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Saturday November 17 , 2018

Blue Daisy Blog

Blue Daisy blog written by Nicki Jackson & Jules Clark - for news, views, garden design, gardening and plant observations and thoughts.

Coping with Drought

Posted by on in Gardening

tapWhen I’m designing gardens the subject of climate change sometimes crops up and I’m being asked whether it is possible to ‘drought proof’ a garden.   One garden that has succeeded famously at this is the Beth Chatto Gardens in Essex and her ‘Gravel Garden’ has been an inspiration to gardeners and designers alike.  Her gravel garden works with nature and does not fight against it, she used plants that will cope in dry conditions for example, Lavender, Cistus, Bergenia, Allium, Sedum and drought resistant grasses that have not been artificially watered since around 1992!

If you are thinking about having your garden designed and are starting with a blank canvass you could consider installing an underground rainwater harvesting system, a huge undertaking to be completed before the hard landscaping begins but well worth considering.  Harvested rainwater has many uses around the house for example flushing the toilet and washing machines but it can also be used to water the garden.  Today a lot of people have water butts - which are great - but they don’t last long during a period of drought which we all saw this April when we had no rain for most of the month!   It is also very important to choose your plants and the location of them carefully; you need to include plants that can cope with little water yet look good most of the year; after all you do want a beautiful garden.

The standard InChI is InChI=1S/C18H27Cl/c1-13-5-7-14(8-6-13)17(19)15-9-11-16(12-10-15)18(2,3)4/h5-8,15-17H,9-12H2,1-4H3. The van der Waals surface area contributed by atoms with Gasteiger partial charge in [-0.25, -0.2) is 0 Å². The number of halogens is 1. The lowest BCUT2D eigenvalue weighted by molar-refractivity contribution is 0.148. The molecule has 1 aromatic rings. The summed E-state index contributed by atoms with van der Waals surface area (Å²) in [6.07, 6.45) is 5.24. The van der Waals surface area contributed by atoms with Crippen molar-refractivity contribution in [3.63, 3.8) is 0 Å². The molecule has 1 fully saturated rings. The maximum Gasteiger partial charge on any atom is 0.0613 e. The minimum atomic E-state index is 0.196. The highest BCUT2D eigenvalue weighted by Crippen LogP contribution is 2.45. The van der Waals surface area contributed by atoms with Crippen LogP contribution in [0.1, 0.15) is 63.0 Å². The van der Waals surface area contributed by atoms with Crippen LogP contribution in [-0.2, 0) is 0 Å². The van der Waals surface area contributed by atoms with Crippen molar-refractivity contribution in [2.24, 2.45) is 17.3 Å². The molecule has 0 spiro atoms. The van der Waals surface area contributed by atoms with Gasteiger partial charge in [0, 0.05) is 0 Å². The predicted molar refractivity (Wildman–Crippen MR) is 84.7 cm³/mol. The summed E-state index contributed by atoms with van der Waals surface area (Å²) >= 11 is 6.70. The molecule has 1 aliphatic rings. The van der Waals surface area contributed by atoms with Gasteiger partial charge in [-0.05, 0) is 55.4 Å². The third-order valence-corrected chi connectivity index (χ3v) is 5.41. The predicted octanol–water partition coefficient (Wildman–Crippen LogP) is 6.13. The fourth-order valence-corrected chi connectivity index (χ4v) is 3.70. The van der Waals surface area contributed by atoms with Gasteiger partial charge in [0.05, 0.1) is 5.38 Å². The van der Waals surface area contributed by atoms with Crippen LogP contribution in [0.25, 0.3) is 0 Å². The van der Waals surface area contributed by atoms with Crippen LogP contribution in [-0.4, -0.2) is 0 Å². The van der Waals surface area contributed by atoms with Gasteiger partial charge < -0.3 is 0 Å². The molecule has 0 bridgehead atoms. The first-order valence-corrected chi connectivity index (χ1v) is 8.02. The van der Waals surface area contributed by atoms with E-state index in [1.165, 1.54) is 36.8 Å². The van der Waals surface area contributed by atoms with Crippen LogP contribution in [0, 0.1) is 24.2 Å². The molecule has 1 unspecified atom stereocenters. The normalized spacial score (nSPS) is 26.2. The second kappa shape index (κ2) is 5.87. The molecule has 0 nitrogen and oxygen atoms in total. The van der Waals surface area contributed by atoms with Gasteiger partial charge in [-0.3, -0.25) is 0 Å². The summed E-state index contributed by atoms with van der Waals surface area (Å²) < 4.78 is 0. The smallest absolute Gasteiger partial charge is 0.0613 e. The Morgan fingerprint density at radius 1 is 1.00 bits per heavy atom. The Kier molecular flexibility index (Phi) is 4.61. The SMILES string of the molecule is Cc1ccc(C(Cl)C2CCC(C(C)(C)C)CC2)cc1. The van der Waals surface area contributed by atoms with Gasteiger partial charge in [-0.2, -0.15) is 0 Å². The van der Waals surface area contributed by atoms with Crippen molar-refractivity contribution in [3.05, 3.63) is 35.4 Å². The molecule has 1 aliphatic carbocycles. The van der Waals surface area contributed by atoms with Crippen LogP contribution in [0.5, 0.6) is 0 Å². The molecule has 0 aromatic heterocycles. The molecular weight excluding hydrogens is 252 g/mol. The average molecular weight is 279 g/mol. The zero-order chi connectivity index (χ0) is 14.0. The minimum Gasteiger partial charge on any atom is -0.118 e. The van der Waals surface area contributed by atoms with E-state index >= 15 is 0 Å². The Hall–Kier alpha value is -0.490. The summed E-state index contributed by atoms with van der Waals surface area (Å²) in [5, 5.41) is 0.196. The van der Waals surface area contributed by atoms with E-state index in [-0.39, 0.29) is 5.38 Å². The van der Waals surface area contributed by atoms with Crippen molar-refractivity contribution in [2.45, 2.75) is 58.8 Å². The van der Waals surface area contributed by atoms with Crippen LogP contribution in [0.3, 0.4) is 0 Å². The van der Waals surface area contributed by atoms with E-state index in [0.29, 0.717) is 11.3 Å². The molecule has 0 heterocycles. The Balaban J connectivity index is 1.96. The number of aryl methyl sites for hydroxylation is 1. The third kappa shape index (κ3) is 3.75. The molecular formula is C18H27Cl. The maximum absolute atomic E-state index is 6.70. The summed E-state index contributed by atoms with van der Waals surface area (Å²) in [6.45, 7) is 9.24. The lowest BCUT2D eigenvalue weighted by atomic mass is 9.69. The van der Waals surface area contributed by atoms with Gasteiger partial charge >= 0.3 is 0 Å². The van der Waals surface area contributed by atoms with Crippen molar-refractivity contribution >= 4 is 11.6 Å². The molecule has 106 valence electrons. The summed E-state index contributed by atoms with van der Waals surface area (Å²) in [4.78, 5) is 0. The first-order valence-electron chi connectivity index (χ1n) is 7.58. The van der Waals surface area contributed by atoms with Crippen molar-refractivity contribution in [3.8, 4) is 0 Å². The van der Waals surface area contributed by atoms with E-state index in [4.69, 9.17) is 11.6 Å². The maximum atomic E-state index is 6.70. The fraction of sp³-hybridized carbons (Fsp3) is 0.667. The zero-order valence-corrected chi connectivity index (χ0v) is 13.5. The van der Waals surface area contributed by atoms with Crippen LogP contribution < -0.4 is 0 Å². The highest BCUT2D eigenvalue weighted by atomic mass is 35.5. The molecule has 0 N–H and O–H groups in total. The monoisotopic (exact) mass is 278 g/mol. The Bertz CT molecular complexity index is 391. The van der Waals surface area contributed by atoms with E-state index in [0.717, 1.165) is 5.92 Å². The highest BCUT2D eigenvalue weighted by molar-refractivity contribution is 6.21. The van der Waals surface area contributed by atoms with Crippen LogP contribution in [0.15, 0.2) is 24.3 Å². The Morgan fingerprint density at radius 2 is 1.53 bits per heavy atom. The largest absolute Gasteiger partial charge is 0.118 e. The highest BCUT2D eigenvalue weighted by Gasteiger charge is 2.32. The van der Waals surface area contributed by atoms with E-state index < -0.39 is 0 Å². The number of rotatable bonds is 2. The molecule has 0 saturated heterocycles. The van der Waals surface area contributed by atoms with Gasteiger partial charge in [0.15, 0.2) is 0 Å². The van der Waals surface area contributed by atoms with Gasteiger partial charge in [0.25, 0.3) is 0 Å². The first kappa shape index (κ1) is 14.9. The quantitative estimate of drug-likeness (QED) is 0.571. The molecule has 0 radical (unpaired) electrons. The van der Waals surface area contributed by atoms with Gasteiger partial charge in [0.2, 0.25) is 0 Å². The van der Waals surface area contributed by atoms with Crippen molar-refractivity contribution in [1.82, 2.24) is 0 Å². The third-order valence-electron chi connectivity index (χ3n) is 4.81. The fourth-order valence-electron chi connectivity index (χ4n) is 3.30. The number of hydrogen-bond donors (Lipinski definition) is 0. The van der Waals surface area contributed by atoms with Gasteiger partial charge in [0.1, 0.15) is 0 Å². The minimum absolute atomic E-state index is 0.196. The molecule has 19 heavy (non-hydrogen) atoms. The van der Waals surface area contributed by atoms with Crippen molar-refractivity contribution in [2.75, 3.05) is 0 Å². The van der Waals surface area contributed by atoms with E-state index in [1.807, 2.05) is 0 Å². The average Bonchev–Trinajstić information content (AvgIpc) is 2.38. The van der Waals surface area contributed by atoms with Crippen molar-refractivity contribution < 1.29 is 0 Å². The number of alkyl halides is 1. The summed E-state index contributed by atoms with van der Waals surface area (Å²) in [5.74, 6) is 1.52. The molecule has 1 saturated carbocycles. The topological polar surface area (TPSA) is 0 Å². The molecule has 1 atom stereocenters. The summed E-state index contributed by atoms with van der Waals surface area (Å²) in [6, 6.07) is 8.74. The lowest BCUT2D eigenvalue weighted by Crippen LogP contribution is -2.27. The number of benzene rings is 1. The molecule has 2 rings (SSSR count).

Tagged in: drought saving water
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Oh Deer!

Posted by on in Gardening

deerI read an interesting article recently in the Society of Garden Designers Journal about deer. When we think of deer most of us think how mysterious, shy and cute they are but not for those who are plagued with the damage they can inflict on our precious gardens.

To keep these wonderful yet destructive creatures out whether you are designing or maintaining a garden consider building a fence around the entire perimeter of at least 1.5m in height. Deer are athletic jumpers but it is better to err on the side of caution and opt for 1.9m as this will keep the most energetic out. You can have mesh but the sections need to be no bigger than 75mm x 75mm.  Don’t stop there though, the bottom of the fence deer can slither under or even tunnel under! Wire needs to be taut, made of a strong material such as high-tensile steel, or have boards nailed along the bottom or a row of bricks under the fence and don’t forget the gate.

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How to deal with dog urine on your lawn

Posted by on in Gardening

Some of our customers have dogs and they often ask us how they can avoid those dead patches that show up on their lawn after their dog has urinated.  Bitches create more damage as they tend to use the same spot over and over again, where as dogs tend to mark many spots.  So, we did some research and found some fairly routine solutions and some, well not quite so routine ... let's just call them a little bit different that work for some people.  See what you think....

Tagged in: lawn care
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How to care for your lawn in hot dry weather

Posted by on in Gardening

Lawns generally are able to withstand periods of drought, however, some tips on what you can to do help your lawn are:

  • Lift the cutting blades on the mower, this helps encourage deeper roots and reduces evaporation from the surface - this helps to keep its lush green appearance for longer
  • Don't apply fertilser or other chemicals as this could put the lawn under stress
  • Water the lawn when the heat of the sun has past, preferably in the evening this allows the lawn all evening to soak it up
  • When water is available again light pricking with a fork will help water penetrate the surface
  • Feed and treat your lawns well at other times of the year so that it is more resiliant to stressful conditions during the summer

If you live in Coventry and your lawn needs some tender loving care contact Blue Daisy here!

Tagged in: drought lawn care
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